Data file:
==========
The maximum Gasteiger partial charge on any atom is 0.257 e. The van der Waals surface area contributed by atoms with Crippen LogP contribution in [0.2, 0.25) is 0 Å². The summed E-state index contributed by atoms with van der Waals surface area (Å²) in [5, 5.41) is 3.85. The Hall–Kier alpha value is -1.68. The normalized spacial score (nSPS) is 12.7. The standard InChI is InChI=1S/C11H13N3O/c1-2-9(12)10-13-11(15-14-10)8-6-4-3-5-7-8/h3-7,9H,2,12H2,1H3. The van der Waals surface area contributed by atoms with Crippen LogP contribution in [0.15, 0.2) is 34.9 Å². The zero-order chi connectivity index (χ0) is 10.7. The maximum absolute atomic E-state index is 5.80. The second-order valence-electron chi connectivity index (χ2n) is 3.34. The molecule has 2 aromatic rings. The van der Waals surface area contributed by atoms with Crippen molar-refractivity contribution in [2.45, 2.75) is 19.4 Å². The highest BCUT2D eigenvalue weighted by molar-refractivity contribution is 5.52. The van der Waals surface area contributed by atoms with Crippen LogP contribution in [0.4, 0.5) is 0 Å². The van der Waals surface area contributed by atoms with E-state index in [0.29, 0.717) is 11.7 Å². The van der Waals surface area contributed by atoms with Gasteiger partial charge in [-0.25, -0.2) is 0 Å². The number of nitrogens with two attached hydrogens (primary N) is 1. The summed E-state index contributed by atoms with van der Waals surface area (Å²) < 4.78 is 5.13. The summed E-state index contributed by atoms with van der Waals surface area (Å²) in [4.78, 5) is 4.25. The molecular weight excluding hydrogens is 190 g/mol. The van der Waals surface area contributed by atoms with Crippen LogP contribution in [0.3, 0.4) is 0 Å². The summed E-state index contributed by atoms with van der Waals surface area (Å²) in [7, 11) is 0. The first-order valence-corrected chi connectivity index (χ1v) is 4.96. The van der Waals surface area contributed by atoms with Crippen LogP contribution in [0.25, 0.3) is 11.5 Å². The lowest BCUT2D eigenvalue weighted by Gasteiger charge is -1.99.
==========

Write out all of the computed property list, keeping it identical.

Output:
The maximum Gasteiger partial charge on any atom is 0.257 e. The van der Waals surface area contributed by atoms with Crippen LogP contribution in [0.2, 0.25) is 0 Å². The summed E-state index contributed by atoms with van der Waals surface area (Å²) in [5, 5.41) is 3.85. The Hall–Kier alpha value is -1.68. The normalized spacial score (nSPS) is 12.7. The standard InChI is InChI=1S/C11H13N3O/c1-2-9(12)10-13-11(15-14-10)8-6-4-3-5-7-8/h3-7,9H,2,12H2,1H3. The van der Waals surface area contributed by atoms with Crippen LogP contribution in [0.15, 0.2) is 34.9 Å². The zero-order chi connectivity index (χ0) is 10.7. The maximum absolute atomic E-state index is 5.80. The second-order valence-electron chi connectivity index (χ2n) is 3.34. The molecule has 2 aromatic rings. The van der Waals surface area contributed by atoms with Crippen molar-refractivity contribution in [2.45, 2.75) is 19.4 Å². The highest BCUT2D eigenvalue weighted by molar-refractivity contribution is 5.52. The van der Waals surface area contributed by atoms with Crippen LogP contribution in [0.4, 0.5) is 0 Å². The van der Waals surface area contributed by atoms with E-state index in [0.29, 0.717) is 11.7 Å². The van der Waals surface area contributed by atoms with Gasteiger partial charge in [-0.25, -0.2) is 0 Å². The number of nitrogens with two attached hydrogens (primary N) is 1. The summed E-state index contributed by atoms with van der Waals surface area (Å²) < 4.78 is 5.13. The summed E-state index contributed by atoms with van der Waals surface area (Å²) in [4.78, 5) is 4.25. The molecular weight excluding hydrogens is 190 g/mol. The van der Waals surface area contributed by atoms with Crippen LogP contribution in [0.3, 0.4) is 0 Å². The summed E-state index contributed by atoms with van der Waals surface area (Å²) in [7, 11) is 0. The first-order valence-corrected chi connectivity index (χ1v) is 4.96. The van der Waals surface area contributed by atoms with Crippen LogP contribution in [0.25, 0.3) is 11.5 Å². The lowest BCUT2D eigenvalue weighted by Gasteiger charge is -1.99.